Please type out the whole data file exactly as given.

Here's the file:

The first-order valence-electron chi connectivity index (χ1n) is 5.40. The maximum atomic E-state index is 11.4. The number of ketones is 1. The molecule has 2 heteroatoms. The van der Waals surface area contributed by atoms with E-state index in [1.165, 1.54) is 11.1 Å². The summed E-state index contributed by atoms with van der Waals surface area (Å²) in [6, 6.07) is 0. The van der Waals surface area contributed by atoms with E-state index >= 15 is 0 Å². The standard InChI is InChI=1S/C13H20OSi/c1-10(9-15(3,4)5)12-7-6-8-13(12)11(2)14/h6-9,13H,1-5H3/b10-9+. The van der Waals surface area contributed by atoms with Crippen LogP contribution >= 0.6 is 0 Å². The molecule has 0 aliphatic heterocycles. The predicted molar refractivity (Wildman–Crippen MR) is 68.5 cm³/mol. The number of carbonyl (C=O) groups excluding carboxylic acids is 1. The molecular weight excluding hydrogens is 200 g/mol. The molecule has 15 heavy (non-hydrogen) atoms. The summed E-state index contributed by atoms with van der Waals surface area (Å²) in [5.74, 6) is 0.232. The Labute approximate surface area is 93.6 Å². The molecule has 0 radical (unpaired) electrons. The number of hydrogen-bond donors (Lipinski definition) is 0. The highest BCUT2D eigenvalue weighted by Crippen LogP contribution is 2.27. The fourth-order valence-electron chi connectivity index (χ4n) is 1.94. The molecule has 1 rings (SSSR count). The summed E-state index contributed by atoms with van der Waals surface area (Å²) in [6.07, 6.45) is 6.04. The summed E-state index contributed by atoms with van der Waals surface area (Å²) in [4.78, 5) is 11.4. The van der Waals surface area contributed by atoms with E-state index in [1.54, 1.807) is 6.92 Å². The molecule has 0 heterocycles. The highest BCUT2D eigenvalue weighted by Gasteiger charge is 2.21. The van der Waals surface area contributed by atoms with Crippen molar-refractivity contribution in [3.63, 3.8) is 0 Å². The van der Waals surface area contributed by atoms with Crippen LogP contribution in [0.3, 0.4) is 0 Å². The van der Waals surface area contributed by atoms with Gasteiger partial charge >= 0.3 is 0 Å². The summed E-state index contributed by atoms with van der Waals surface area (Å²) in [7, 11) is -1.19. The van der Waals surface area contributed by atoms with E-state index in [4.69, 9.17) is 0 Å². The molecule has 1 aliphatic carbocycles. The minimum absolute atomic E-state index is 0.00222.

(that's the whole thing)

The first-order valence-electron chi connectivity index (χ1n) is 5.40. The maximum atomic E-state index is 11.4. The number of ketones is 1. The molecule has 2 heteroatoms. The van der Waals surface area contributed by atoms with E-state index in [1.165, 1.54) is 11.1 Å². The summed E-state index contributed by atoms with van der Waals surface area (Å²) in [6, 6.07) is 0. The van der Waals surface area contributed by atoms with E-state index >= 15 is 0 Å². The standard InChI is InChI=1S/C13H20OSi/c1-10(9-15(3,4)5)12-7-6-8-13(12)11(2)14/h6-9,13H,1-5H3/b10-9+. The van der Waals surface area contributed by atoms with Crippen LogP contribution >= 0.6 is 0 Å². The molecule has 0 aliphatic heterocycles. The predicted molar refractivity (Wildman–Crippen MR) is 68.5 cm³/mol. The number of carbonyl (C=O) groups excluding carboxylic acids is 1. The molecular weight excluding hydrogens is 200 g/mol. The molecule has 15 heavy (non-hydrogen) atoms. The summed E-state index contributed by atoms with van der Waals surface area (Å²) in [5.74, 6) is 0.232. The Labute approximate surface area is 93.6 Å². The molecule has 0 radical (unpaired) electrons. The number of hydrogen-bond donors (Lipinski definition) is 0. The highest BCUT2D eigenvalue weighted by Crippen LogP contribution is 2.27. The fourth-order valence-electron chi connectivity index (χ4n) is 1.94. The molecule has 1 rings (SSSR count). The summed E-state index contributed by atoms with van der Waals surface area (Å²) in [6.07, 6.45) is 6.04. The summed E-state index contributed by atoms with van der Waals surface area (Å²) in [4.78, 5) is 11.4. The van der Waals surface area contributed by atoms with E-state index in [1.54, 1.807) is 6.92 Å². The molecule has 0 heterocycles. The highest BCUT2D eigenvalue weighted by Gasteiger charge is 2.21. The van der Waals surface area contributed by atoms with Crippen molar-refractivity contribution in [3.63, 3.8) is 0 Å². The van der Waals surface area contributed by atoms with Crippen LogP contribution in [0.3, 0.4) is 0 Å². The van der Waals surface area contributed by atoms with Gasteiger partial charge >= 0.3 is 0 Å². The summed E-state index contributed by atoms with van der Waals surface area (Å²) in [7, 11) is -1.19. The van der Waals surface area contributed by atoms with E-state index in [4.69, 9.17) is 0 Å². The molecule has 1 aliphatic carbocycles. The minimum absolute atomic E-state index is 0.00222.